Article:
There’s a text from Amelia when she looks down at it: Got an affirmative for the bonus from the Blue Jays. Oscar waiting for okay from ownership to amend offer.

For the first time in almost two months, Ginny doesn’t care about contracts. She sends a quick affirmative to Amelia and turns off her phone. By the time she gets the buzz from the concierge, Ginny doesn’t even know why Mike wanted to come over. What does he think he could accomplish face-to-face that they can’t talk about on the phone, with the safety of some thirty miles between them?

She feels amped up when she opens the door for Mike, locking it behind him and holding onto the doorknob like a lifeline. “I was just wondering. You didn’t need to come over.” Ginny sounds pathetically insincere, even to her own ears.

The night Mike almost left San Diego, Ginny had thought there might not be anything to lose if she let herself have what she wanted. There had been months of tension building between her and Mike, between little moments in the clubhouse and long nights talking on the phone before they went to bed. It was like a runaway truck, the only way to stop it was to switch course and throw up a roadblock. After enough time, Ginny had been able to convince herself that they’d only gotten carried away, that all they’d ever been was good friends. That it was the sort of thing that just happened when two people who were reasonably attracted to one another were thrown together for long hours.

Mike’s voice drops, barely loud enough for her to hear without straining. “Ginny,” he says, and it’s the use of her first name that seems overly intimate all of a sudden, even though they’ve been using first names off and on for years now.


Mike may be afraid to move, afraid to be the one to pull back that thin veil to expose what’s been simmering below monthly games of golf and weekly dinners and nightly calls, but Ginny suddenly isn’t. The long fingers of her free hand curl around the hair on the back of his neck before she can think anything else but that, the thundering revelation of why Mike is here now.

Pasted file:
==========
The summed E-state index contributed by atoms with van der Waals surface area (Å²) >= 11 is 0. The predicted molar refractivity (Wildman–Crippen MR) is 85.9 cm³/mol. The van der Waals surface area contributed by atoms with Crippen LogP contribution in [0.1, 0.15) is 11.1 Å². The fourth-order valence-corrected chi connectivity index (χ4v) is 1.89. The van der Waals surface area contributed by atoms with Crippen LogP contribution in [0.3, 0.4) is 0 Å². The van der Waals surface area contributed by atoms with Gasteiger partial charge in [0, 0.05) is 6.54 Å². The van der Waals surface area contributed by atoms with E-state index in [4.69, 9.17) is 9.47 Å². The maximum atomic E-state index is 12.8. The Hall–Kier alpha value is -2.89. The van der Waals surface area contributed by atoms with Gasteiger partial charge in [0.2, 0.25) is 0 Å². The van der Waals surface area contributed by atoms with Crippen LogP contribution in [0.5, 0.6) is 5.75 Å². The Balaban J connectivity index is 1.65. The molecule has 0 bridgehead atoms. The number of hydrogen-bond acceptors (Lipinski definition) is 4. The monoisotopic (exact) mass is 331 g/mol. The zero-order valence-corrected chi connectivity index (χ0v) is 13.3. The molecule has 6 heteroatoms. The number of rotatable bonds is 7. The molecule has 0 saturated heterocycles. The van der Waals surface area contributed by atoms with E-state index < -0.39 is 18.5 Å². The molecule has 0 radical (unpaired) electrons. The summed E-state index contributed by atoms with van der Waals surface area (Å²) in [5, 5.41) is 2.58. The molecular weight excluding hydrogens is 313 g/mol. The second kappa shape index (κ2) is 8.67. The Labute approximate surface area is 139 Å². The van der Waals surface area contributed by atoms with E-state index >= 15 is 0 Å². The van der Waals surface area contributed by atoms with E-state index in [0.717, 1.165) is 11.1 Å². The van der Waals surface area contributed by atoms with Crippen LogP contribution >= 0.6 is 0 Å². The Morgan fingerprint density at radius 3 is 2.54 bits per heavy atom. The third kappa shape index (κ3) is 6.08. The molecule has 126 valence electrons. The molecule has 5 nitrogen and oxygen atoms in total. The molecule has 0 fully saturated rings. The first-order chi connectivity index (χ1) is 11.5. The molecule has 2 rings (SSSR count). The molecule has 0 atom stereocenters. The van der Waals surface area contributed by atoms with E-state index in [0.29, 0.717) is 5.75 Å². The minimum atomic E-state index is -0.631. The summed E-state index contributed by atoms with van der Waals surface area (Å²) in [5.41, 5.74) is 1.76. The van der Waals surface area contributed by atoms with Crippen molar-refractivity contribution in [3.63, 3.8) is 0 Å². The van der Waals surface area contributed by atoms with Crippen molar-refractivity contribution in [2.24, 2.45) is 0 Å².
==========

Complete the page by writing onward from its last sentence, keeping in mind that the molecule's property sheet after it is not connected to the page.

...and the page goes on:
She might only be passingly aware of the motion of the room around her, but Ginny does feel the hardwood of her door against her back, the door knob clutched in one hand in an awkward position, and Mike’s hands holding her shoulders with desperate urgency. Immediately after the almost-kiss, Ginny wondered what it might have been like, but actually doing it – frenzied and pressed up against her door, close enough to feel the heat radiating off Mike – is the sort of thing she’d barely have been able to imagine as a teenager.

His mouth follows the seam of hers, waiting for her to answer. When Ginny muffles a soft, encouraging moan into his mouth, one hand collapses from her shoulder to her hip and pulls her closer with a firm grip. Where they'd been tentative and the first time, Ginny is decisive and Mike encouraging.

“My room,” Ginny whimpers, her pulse racing so loud her voice sounds distorted. “Down the hall.”

“I know.” He knows. He's thought about this, doing this with her. He knows where her room is.

“Okay.” Ginny takes him by the hand and leads him there. She doesn't know if this is a good idea or not. She's probably leaving San Diego, and then what? They're just a one night fling with no future. Or not. All she knows is that she wants this and whatever will happen with it while she can have it.

She starts to undress with haste, but Mike slows her down, lifting her oversized hoodie over her head and kissing her when she emerges from its depths. Ginny pushes the waistband of her leggings away, wriggling away to pull them off. When she straightens, Mike is staring after her with his buckle in his hands, the red fabric of his boxers just visible. Ginny peers up at him, wide eyed and wanting, then bursts into nervous laughter at the thunderstruck expression on his face.

“Fuck,” says Mike.

“That's the idea,” she laughs, reaching for him and drawing him onto the bed with her. The clatter of his jeans hitting the floor is lost entirely when her laugh turns back to a long moan. The clasp of her bra comes loose under Mike's hand, going slack around her shoulders and into his hands. Mike drops a kiss on her collarbone, teeth grazing at the bone with a sparking sensation that warms Ginny through to her core.

“I need you to tell me you want this.”

“Mike,” breathes Ginny, “I don't know how much clearer I can be.”

The next few seconds extend to eternity, Mike sliding her underwear down past her knees, bending to kiss the smooth, sensitive skin of her inner thighs, all the way to her core. Ginny sucks in a sharp breath, scratching trimmed nails over his hair. But Mike doesn't stop there, drawing his mouth over her stomach, hands grasping her hips when Ginny bucks underneath him.